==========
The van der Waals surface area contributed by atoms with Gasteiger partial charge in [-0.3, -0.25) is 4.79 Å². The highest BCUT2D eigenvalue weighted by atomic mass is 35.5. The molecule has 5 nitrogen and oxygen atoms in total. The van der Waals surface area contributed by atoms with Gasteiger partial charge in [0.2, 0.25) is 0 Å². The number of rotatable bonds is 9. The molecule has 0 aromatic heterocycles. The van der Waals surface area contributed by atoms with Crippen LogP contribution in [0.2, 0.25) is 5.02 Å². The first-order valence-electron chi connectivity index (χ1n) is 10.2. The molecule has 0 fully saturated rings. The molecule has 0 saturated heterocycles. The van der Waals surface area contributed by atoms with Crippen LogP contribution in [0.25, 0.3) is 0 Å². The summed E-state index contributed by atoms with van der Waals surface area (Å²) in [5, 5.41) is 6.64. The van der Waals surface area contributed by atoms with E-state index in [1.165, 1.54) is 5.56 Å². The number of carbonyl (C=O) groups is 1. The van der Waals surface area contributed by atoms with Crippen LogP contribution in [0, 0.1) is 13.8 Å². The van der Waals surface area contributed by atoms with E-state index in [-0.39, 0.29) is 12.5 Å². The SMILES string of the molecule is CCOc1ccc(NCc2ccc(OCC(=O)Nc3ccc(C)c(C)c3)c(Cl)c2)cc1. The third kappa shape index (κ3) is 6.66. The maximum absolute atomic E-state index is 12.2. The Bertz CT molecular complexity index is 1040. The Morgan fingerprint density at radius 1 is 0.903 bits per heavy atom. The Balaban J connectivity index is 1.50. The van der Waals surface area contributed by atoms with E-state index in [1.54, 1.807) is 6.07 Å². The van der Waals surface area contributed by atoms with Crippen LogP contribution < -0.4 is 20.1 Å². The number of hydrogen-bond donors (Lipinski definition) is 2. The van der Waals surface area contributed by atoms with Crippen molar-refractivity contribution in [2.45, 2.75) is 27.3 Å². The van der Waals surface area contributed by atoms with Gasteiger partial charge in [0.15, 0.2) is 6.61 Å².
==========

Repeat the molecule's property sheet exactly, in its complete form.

The van der Waals surface area contributed by atoms with Gasteiger partial charge in [-0.3, -0.25) is 4.79 Å². The highest BCUT2D eigenvalue weighted by atomic mass is 35.5. The molecule has 5 nitrogen and oxygen atoms in total. The van der Waals surface area contributed by atoms with Gasteiger partial charge in [0.2, 0.25) is 0 Å². The number of rotatable bonds is 9. The molecule has 0 aromatic heterocycles. The van der Waals surface area contributed by atoms with Crippen LogP contribution in [0.2, 0.25) is 5.02 Å². The first-order valence-electron chi connectivity index (χ1n) is 10.2. The molecule has 0 fully saturated rings. The molecule has 0 saturated heterocycles. The van der Waals surface area contributed by atoms with Crippen LogP contribution in [0.25, 0.3) is 0 Å². The summed E-state index contributed by atoms with van der Waals surface area (Å²) in [5, 5.41) is 6.64. The van der Waals surface area contributed by atoms with E-state index in [1.165, 1.54) is 5.56 Å². The number of carbonyl (C=O) groups is 1. The van der Waals surface area contributed by atoms with Crippen LogP contribution in [0, 0.1) is 13.8 Å². The van der Waals surface area contributed by atoms with E-state index in [-0.39, 0.29) is 12.5 Å². The SMILES string of the molecule is CCOc1ccc(NCc2ccc(OCC(=O)Nc3ccc(C)c(C)c3)c(Cl)c2)cc1. The third kappa shape index (κ3) is 6.66. The maximum absolute atomic E-state index is 12.2. The Bertz CT molecular complexity index is 1040. The Morgan fingerprint density at radius 1 is 0.903 bits per heavy atom. The Balaban J connectivity index is 1.50. The van der Waals surface area contributed by atoms with E-state index in [1.54, 1.807) is 6.07 Å². The van der Waals surface area contributed by atoms with Crippen LogP contribution < -0.4 is 20.1 Å². The number of hydrogen-bond donors (Lipinski definition) is 2. The van der Waals surface area contributed by atoms with Crippen molar-refractivity contribution in [2.45, 2.75) is 27.3 Å². The van der Waals surface area contributed by atoms with Gasteiger partial charge in [0.15, 0.2) is 6.61 Å².